This is Moby Dick Chapter 26: Knights and Squires (summary).
Vocabulary Words found in this chapter: Moby Dick Chapter 26: Knights and Squires (Vocabulary Words)
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Starbuck is the chief mate of the Pequod, he’s from Nantucket, and he’s also a Quaker. He’s a serious man. Even though he was born on icy lands, he’s able to endure hot climates.
He had seen thirty summers, and those summers made him look thin. However, he is thin, not because he’s stressed or something like that, but because he was already born thin.
Yet he’s not at all ill-looking. Actually, he looks fit and looks quite a strong man that can endure for a long time even in hotter or colder climates. Looking into his eyes, you can see all the dangers he had calmly faced in life.
However, he also has some qualities that outweigh all the other ones mentioned above. One of those qualities is his uncommon meticulousness. He also has a reverence for superstitions since he feels lonely at sea. That’s why he’s into omens and presentiments.
Moreover, there are times that he remembers his family that is far apart from him. And because of that, he dramatically turns into someone fragile, like a completely different person.
‘I will have no man in my boat who is not afraid of a whale,’ said Starbuck. By this he means, not only that courage is very useful and reliable at times of perils. He also means to say that a man who’s entirely fearless is much more dangerous than a coward.
Stubb, the second mate, says that Starbuck is a very careful man that you’ll find in the fishing business. But Ishmael warns that we shall see what that word ‘careful’ precisely means when a man like Stubb, or any other whaleman, uses that word.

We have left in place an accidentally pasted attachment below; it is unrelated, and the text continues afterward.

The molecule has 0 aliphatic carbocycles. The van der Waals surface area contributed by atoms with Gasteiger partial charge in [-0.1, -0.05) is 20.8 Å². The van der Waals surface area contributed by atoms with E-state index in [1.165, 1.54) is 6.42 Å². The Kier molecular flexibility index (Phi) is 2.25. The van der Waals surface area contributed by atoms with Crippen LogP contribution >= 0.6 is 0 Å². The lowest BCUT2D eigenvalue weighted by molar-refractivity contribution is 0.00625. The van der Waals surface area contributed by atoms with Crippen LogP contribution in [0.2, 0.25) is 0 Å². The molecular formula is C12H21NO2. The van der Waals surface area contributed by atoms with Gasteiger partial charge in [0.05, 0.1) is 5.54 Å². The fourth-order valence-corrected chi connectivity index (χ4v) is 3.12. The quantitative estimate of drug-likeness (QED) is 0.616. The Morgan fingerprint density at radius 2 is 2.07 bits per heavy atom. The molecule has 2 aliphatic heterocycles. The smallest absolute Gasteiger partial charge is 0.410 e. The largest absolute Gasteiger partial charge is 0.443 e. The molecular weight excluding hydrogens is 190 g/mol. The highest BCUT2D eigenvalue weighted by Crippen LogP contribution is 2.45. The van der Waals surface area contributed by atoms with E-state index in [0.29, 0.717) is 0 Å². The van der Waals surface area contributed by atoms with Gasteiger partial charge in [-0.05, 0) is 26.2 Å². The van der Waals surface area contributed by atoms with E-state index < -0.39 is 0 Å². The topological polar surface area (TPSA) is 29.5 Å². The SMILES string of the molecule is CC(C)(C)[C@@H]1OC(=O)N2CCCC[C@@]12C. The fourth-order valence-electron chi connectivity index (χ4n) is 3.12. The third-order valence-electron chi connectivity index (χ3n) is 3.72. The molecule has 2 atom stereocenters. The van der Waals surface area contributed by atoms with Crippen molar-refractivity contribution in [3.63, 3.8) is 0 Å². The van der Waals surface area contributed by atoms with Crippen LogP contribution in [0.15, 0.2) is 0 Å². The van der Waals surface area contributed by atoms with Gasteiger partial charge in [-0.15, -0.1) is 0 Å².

For Starbuck, courage is not an attitude, but simply a thing useful to him. Furthermore, courage is not to be foolishly wasted. He doesn’t want to persistently fight a fish that’s also persistent in fighting him.
Rather, he’s just on the ocean for a living and all he wants is to try not to get killed by whales. For Starbuck knew that hundreds of men had died trying to be persistent in killing a whale. Additionally, he doesn’t want to die like what happened to his father and to his brother.
But even though he has this grieving memory, his courage still flourishes. However, that doesn’t mean that these experiences of his will not debilitate his courage. Because, sadly and shockingly, in the following chapters, we’ll witness the abasement of Starbuck’s fortitude.
Men may be mean, but a man, in the ideal, is noble that even though there is a humiliating imperfection inside him, men will still honor him. And even though this “manliness” and dignity cannot be seen outwards, it’s still inside him.
Then Ishmael explains that, if he’s going to exalt and glorify men who seem lowly, then that’s just the result of the democratic equality of men. After all, men like John Bunyan, Miguel de Cervantes, and Andrew Jackson have been glorified by history. And Ishmael thinks that God selected these lowly men to be glorious someday.
End of Moby Dick Chapter 26: Knights and Squires (summary).